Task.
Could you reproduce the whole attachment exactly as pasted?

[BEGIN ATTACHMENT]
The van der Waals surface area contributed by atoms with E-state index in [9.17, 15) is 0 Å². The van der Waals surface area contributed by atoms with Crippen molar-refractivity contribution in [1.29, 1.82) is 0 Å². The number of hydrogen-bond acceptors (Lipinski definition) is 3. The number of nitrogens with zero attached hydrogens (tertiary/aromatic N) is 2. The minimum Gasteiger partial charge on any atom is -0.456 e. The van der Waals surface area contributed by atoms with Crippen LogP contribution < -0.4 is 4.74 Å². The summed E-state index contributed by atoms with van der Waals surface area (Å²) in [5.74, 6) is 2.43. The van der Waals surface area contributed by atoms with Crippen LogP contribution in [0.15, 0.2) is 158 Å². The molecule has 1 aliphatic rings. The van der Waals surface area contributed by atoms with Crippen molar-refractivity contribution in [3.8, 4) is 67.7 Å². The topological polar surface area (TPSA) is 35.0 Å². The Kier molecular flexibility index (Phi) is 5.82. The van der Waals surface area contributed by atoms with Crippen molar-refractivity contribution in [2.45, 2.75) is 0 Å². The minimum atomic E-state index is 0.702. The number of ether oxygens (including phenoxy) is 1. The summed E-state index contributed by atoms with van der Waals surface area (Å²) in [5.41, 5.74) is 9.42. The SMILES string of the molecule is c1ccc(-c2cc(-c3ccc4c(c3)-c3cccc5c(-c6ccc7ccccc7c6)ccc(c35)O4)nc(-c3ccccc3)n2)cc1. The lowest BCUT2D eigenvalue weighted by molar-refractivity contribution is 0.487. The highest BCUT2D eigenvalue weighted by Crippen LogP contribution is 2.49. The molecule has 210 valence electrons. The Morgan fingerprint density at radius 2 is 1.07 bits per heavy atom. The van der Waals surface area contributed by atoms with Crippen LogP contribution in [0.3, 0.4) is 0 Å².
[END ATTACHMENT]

The van der Waals surface area contributed by atoms with E-state index in [9.17, 15) is 0 Å². The van der Waals surface area contributed by atoms with Crippen molar-refractivity contribution in [1.29, 1.82) is 0 Å². The number of hydrogen-bond acceptors (Lipinski definition) is 3. The number of nitrogens with zero attached hydrogens (tertiary/aromatic N) is 2. The minimum Gasteiger partial charge on any atom is -0.456 e. The van der Waals surface area contributed by atoms with Crippen LogP contribution < -0.4 is 4.74 Å². The summed E-state index contributed by atoms with van der Waals surface area (Å²) in [5.74, 6) is 2.43. The van der Waals surface area contributed by atoms with Crippen LogP contribution in [0.15, 0.2) is 158 Å². The molecule has 1 aliphatic rings. The van der Waals surface area contributed by atoms with Crippen molar-refractivity contribution in [3.8, 4) is 67.7 Å². The topological polar surface area (TPSA) is 35.0 Å². The Kier molecular flexibility index (Phi) is 5.82. The van der Waals surface area contributed by atoms with Crippen molar-refractivity contribution in [2.45, 2.75) is 0 Å². The minimum atomic E-state index is 0.702. The number of ether oxygens (including phenoxy) is 1. The summed E-state index contributed by atoms with van der Waals surface area (Å²) in [5.41, 5.74) is 9.42. The SMILES string of the molecule is c1ccc(-c2cc(-c3ccc4c(c3)-c3cccc5c(-c6ccc7ccccc7c6)ccc(c35)O4)nc(-c3ccccc3)n2)cc1. The lowest BCUT2D eigenvalue weighted by molar-refractivity contribution is 0.487. The highest BCUT2D eigenvalue weighted by Crippen LogP contribution is 2.49. The molecule has 210 valence electrons. The Morgan fingerprint density at radius 2 is 1.07 bits per heavy atom. The van der Waals surface area contributed by atoms with Crippen LogP contribution in [0.3, 0.4) is 0 Å².